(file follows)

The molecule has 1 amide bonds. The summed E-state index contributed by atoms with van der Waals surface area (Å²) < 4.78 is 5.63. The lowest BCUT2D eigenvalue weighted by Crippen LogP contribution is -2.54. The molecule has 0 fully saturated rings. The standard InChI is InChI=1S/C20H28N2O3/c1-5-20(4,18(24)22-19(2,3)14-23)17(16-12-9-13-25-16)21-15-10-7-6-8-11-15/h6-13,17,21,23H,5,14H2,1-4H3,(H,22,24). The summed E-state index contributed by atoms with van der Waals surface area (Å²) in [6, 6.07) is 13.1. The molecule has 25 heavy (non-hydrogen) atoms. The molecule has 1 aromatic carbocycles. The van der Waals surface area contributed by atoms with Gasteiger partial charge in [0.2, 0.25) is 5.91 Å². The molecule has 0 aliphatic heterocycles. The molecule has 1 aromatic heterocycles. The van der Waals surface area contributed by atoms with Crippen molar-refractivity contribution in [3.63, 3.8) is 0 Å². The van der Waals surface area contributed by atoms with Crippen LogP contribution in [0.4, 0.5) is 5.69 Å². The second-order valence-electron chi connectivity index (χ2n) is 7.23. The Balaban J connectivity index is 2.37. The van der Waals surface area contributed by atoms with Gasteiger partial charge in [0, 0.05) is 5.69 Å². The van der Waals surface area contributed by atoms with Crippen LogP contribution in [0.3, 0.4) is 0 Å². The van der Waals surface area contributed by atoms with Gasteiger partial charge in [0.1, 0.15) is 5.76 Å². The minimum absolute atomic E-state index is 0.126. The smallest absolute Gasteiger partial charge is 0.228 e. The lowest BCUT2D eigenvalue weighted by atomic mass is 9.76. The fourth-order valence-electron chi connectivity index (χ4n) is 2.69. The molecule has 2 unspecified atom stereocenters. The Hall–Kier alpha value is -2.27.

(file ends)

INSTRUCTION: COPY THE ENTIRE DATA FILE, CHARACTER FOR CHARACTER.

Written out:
The molecule has 1 amide bonds. The summed E-state index contributed by atoms with van der Waals surface area (Å²) < 4.78 is 5.63. The lowest BCUT2D eigenvalue weighted by Crippen LogP contribution is -2.54. The molecule has 0 fully saturated rings. The standard InChI is InChI=1S/C20H28N2O3/c1-5-20(4,18(24)22-19(2,3)14-23)17(16-12-9-13-25-16)21-15-10-7-6-8-11-15/h6-13,17,21,23H,5,14H2,1-4H3,(H,22,24). The summed E-state index contributed by atoms with van der Waals surface area (Å²) in [6, 6.07) is 13.1. The molecule has 25 heavy (non-hydrogen) atoms. The molecule has 1 aromatic carbocycles. The van der Waals surface area contributed by atoms with Gasteiger partial charge in [0.2, 0.25) is 5.91 Å². The molecule has 0 aliphatic heterocycles. The molecule has 1 aromatic heterocycles. The van der Waals surface area contributed by atoms with Crippen molar-refractivity contribution in [3.63, 3.8) is 0 Å². The van der Waals surface area contributed by atoms with Crippen LogP contribution in [0.4, 0.5) is 5.69 Å². The second-order valence-electron chi connectivity index (χ2n) is 7.23. The Balaban J connectivity index is 2.37. The van der Waals surface area contributed by atoms with Gasteiger partial charge in [0, 0.05) is 5.69 Å². The van der Waals surface area contributed by atoms with Crippen LogP contribution in [0.3, 0.4) is 0 Å². The van der Waals surface area contributed by atoms with Gasteiger partial charge in [0.1, 0.15) is 5.76 Å². The minimum absolute atomic E-state index is 0.126. The smallest absolute Gasteiger partial charge is 0.228 e. The lowest BCUT2D eigenvalue weighted by atomic mass is 9.76. The fourth-order valence-electron chi connectivity index (χ4n) is 2.69. The molecule has 2 unspecified atom stereocenters. The Hall–Kier alpha value is -2.27.